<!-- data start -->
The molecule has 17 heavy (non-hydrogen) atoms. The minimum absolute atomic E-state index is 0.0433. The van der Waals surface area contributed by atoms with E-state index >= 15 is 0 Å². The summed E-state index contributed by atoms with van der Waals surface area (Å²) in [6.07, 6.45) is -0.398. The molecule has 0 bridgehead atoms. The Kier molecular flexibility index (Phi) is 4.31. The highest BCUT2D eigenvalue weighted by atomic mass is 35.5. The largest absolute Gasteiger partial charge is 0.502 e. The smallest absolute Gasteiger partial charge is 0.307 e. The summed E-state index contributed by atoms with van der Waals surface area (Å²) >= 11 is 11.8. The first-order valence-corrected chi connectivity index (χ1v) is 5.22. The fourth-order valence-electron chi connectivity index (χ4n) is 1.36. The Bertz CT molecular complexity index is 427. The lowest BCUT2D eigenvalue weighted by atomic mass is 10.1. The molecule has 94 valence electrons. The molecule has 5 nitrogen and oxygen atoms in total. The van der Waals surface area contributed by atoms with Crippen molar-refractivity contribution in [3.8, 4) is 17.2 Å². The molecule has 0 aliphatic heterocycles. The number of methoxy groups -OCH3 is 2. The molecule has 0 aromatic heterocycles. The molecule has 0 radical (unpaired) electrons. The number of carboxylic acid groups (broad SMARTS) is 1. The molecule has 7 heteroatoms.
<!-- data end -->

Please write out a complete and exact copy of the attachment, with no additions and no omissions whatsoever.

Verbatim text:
The molecule has 17 heavy (non-hydrogen) atoms. The minimum absolute atomic E-state index is 0.0433. The van der Waals surface area contributed by atoms with E-state index >= 15 is 0 Å². The summed E-state index contributed by atoms with van der Waals surface area (Å²) in [6.07, 6.45) is -0.398. The molecule has 0 bridgehead atoms. The Kier molecular flexibility index (Phi) is 4.31. The highest BCUT2D eigenvalue weighted by atomic mass is 35.5. The largest absolute Gasteiger partial charge is 0.502 e. The smallest absolute Gasteiger partial charge is 0.307 e. The summed E-state index contributed by atoms with van der Waals surface area (Å²) >= 11 is 11.8. The first-order valence-corrected chi connectivity index (χ1v) is 5.22. The fourth-order valence-electron chi connectivity index (χ4n) is 1.36. The Bertz CT molecular complexity index is 427. The lowest BCUT2D eigenvalue weighted by atomic mass is 10.1. The molecule has 94 valence electrons. The molecule has 5 nitrogen and oxygen atoms in total. The van der Waals surface area contributed by atoms with Crippen molar-refractivity contribution in [3.8, 4) is 17.2 Å². The molecule has 0 aliphatic heterocycles. The number of methoxy groups -OCH3 is 2. The molecule has 0 aromatic heterocycles. The molecule has 0 radical (unpaired) electrons. The number of carboxylic acid groups (broad SMARTS) is 1. The molecule has 7 heteroatoms.